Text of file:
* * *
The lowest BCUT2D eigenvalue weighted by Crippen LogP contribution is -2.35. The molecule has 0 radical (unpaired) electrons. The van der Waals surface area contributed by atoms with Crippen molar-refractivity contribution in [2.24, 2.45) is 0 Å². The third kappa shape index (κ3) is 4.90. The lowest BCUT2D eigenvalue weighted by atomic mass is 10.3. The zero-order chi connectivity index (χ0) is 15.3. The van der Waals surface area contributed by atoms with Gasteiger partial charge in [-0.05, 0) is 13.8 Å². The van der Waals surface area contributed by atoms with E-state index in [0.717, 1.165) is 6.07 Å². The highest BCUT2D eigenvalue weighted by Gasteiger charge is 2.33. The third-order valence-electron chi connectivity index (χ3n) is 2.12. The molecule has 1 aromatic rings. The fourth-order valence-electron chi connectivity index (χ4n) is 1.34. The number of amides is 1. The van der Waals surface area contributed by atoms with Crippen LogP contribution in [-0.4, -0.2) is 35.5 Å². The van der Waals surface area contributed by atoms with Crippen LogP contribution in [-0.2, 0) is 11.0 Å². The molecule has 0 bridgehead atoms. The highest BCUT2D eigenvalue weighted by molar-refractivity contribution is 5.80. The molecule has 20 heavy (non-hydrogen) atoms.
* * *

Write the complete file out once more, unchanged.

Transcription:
The lowest BCUT2D eigenvalue weighted by Crippen LogP contribution is -2.35. The molecule has 0 radical (unpaired) electrons. The van der Waals surface area contributed by atoms with Crippen molar-refractivity contribution in [2.24, 2.45) is 0 Å². The third kappa shape index (κ3) is 4.90. The lowest BCUT2D eigenvalue weighted by atomic mass is 10.3. The zero-order chi connectivity index (χ0) is 15.3. The van der Waals surface area contributed by atoms with Gasteiger partial charge in [-0.05, 0) is 13.8 Å². The van der Waals surface area contributed by atoms with E-state index in [0.717, 1.165) is 6.07 Å². The highest BCUT2D eigenvalue weighted by Gasteiger charge is 2.33. The third-order valence-electron chi connectivity index (χ3n) is 2.12. The molecule has 1 aromatic rings. The fourth-order valence-electron chi connectivity index (χ4n) is 1.34. The number of amides is 1. The van der Waals surface area contributed by atoms with Crippen LogP contribution in [-0.4, -0.2) is 35.5 Å². The van der Waals surface area contributed by atoms with Crippen LogP contribution in [-0.2, 0) is 11.0 Å². The molecule has 0 bridgehead atoms. The highest BCUT2D eigenvalue weighted by molar-refractivity contribution is 5.80. The molecule has 20 heavy (non-hydrogen) atoms.